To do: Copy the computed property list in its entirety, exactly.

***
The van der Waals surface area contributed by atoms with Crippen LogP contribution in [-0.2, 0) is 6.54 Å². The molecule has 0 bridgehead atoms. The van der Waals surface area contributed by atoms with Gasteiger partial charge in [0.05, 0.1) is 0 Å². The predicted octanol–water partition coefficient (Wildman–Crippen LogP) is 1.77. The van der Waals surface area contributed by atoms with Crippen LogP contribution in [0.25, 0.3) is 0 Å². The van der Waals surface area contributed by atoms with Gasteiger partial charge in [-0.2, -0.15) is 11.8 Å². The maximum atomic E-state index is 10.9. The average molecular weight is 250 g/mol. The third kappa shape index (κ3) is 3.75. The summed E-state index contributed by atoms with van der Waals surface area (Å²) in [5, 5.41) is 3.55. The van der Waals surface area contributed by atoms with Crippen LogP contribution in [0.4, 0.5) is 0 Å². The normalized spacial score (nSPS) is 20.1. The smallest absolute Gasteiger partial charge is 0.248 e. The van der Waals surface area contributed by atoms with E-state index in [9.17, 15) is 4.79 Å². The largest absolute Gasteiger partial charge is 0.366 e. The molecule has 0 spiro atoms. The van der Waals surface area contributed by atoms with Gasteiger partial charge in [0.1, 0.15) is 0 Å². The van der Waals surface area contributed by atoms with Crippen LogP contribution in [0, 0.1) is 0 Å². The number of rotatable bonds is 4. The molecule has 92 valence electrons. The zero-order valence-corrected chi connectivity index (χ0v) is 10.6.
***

The van der Waals surface area contributed by atoms with Crippen LogP contribution in [-0.2, 0) is 6.54 Å². The molecule has 0 bridgehead atoms. The van der Waals surface area contributed by atoms with Gasteiger partial charge in [0.05, 0.1) is 0 Å². The predicted octanol–water partition coefficient (Wildman–Crippen LogP) is 1.77. The van der Waals surface area contributed by atoms with Crippen LogP contribution in [0.25, 0.3) is 0 Å². The van der Waals surface area contributed by atoms with Gasteiger partial charge in [-0.2, -0.15) is 11.8 Å². The maximum atomic E-state index is 10.9. The average molecular weight is 250 g/mol. The third kappa shape index (κ3) is 3.75. The summed E-state index contributed by atoms with van der Waals surface area (Å²) in [5, 5.41) is 3.55. The van der Waals surface area contributed by atoms with Crippen LogP contribution in [0.4, 0.5) is 0 Å². The normalized spacial score (nSPS) is 20.1. The smallest absolute Gasteiger partial charge is 0.248 e. The van der Waals surface area contributed by atoms with E-state index in [9.17, 15) is 4.79 Å². The largest absolute Gasteiger partial charge is 0.366 e. The molecule has 0 spiro atoms. The van der Waals surface area contributed by atoms with Gasteiger partial charge in [0.1, 0.15) is 0 Å². The van der Waals surface area contributed by atoms with Crippen LogP contribution in [0, 0.1) is 0 Å². The number of rotatable bonds is 4. The molecule has 92 valence electrons. The zero-order valence-corrected chi connectivity index (χ0v) is 10.6.